A 12.4% Difference!


The Price of Real-Estate Experience:

About $25,000 – WSJ.com

September 19, 2013


Veteran real-estate agents

vastly outsell their rookie

counterparts, according to

one study

Can you put a price on experience? In real estate, you can. It is about $25,000 for the average house.

Veteran agents sell homes for an average of 12% more than their less experienced counterparts, says Bennie Waller, professor of finance and real estate at Longwood University in Farmville, Va. Veteran agents also tend to list more new properties, more townhouses and condominiums and larger properties.

Associated Press

Two-thirds of properties listed by veteran agents sold, while only half of properties listed by rookies did.

“The more experience you have, the more likely you are to sell the properties that you list, the more likely you are to sell it at a higher price and the less time it stays on the market,” Prof. Waller says.

Prof. Waller, along with Ali Jubran, a student at Longwood University at the time, examined 10,065 real-estate listings in a mid-Atlantic multiple-listing service from March 1999 to July 2009. They divided the listings into three groups—ones listed by agents who have been licensed for two years or less (called rookies), agents who have been licensed for two to 10 years and agents who have been licensed for 10 years or more (called veterans). They controlled for property characteristics such as size and location to isolate the “experience variable,” and then compared the results for rookies and veterans. The study was published in the Journal of Housing Research in May 2012.


Prof. Waller became interested in quantifying experience when he noticed an increasing number of agents who chose not to renew their licenses after two years. Real estate has “very, very, very low barriers to entry,” he says. But brokers then face a steep learning curve and many struggle to reach a level of expertise that is profitable, he adds.

Two-thirds of properties listed by veteran agents sold, while only half of properties listed by rookies did. That may be because rookie agents have to be more flexible in picking up listings, even if the chances of selling are low.

“If a house is priced ridiculously, they might say, ‘Fine, I’ll take the listing,’ ” Prof. Waller says.

Generally, experienced agents have greater knowledge of the neighborhoods and a larger network of buyers and sellers, as well as relationships with home inspectors, appraisers and mortgage brokers.

For some, confidence comes with time. James Stroupe, a real-estate agent at Realogics Sotheby’s International Realty in Seattle, says he used to take listings priced above-market, but now, with nearly 20 years of experience under his belt, he isn’t afraid to suggest an alternative price.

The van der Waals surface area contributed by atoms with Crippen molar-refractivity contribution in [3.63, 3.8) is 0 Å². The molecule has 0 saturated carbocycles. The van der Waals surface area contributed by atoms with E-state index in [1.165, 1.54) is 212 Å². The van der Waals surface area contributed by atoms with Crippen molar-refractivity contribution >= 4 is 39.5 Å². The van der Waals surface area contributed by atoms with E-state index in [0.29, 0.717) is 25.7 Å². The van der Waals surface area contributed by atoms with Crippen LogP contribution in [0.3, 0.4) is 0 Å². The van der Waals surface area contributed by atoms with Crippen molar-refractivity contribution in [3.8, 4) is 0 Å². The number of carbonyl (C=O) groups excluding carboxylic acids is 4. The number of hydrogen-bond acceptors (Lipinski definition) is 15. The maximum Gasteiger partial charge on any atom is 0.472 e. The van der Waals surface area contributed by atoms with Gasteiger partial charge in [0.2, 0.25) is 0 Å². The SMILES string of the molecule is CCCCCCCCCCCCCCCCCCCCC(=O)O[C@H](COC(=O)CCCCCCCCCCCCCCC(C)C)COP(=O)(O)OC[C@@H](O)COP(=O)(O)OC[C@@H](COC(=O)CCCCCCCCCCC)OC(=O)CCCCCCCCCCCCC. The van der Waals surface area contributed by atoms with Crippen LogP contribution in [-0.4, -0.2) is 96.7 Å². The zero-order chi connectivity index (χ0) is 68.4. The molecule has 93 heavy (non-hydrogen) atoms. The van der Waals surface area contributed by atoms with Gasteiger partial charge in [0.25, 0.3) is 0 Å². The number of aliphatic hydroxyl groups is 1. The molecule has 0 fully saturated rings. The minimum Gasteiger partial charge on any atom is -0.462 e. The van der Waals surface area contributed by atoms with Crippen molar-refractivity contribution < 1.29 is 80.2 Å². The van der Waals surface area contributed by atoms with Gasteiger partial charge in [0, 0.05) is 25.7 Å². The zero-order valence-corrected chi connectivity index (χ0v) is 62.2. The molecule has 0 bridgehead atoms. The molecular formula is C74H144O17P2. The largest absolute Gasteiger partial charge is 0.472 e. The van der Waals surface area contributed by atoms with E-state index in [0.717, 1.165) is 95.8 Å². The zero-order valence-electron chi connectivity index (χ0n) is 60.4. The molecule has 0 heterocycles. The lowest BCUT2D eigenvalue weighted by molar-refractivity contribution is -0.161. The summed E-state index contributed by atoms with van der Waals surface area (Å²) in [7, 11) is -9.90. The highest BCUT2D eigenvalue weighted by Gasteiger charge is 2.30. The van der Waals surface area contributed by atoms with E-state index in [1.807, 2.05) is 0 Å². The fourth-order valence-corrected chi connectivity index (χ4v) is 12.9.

And then there are the lessons learned. Michael Rankin, principal and managing partner of TTR Sotheby’s International Realty in Washington, D.C., began selling real estate right out of college, so he faced the twin pitfalls of inexperience and youth.

“I would meet people and say I’m a real-estate agent. They would joke and say, ‘I’ve got children older than you. Are you sure you’re a real-estate agent?’ ” he says.

Mr. Rankin says he didn’t get referrals until his third year in the business. Referrals now make up about 70% of his sales. His listings stock also has changed dramatically. In his 20s, his average sale price was about $300,000 to $400,000. Now, it is more than $2 million.

Experience taught him how to deal with consumer behavior. “Residential real estate is really an emotional transaction. I don’t think I was prepared for any of it. It’s about understanding and knowing people. That, to me, is what an experienced broker brings to the table,” he says.

When Pamela J. Hagan first began practicing real estate about 30 years ago, she had a listing that just wouldn’t sell. After zero offers in eight months, she asked a more experienced agent to help. “We tweaked the price and staged it properly, removed clutter and everything. I just didn’t think of that when I was new,” says Ms. Hagan, of Century 21 Beggins Enterprises in Longboat Key, Fla. “After we got it all set up and dropped the price, we sold it within 30 days.”




The real estate industry sometimes uses language that appears at first glance to be clear, but do you as a consumer know what some terms really mean?

At first glance, the words client and customer seem pretty clear-cut, but they mean completely different things to a REALTOR®. It also means a tremendous difference in how seriously you are taken as a buyer.

Clients and customers receive vastly different types and levels of service. After you read why, you’ll know absolutely whether you want to be one or the other.

First, let’s start with a little history. Realtors have always worked with home sellers to list their homes for sale on the market. Along with this service comes the responsibility to advertise the homes, network with other Realtors to find a buyer, negotiate the sales contract and guide the sellers to successful closings. Because of the time and expenses incurred by the agent and broker which will not be reimbursed until the closing of the home, sellers have always been required to sign a listing contract. This contract enables the agent/broker enough time to properly market the property, find a buyer, negotiate a contract and get the property to closing within the time frame allowed. It also protects the agent from home owners who wish to use services without compensating the professional.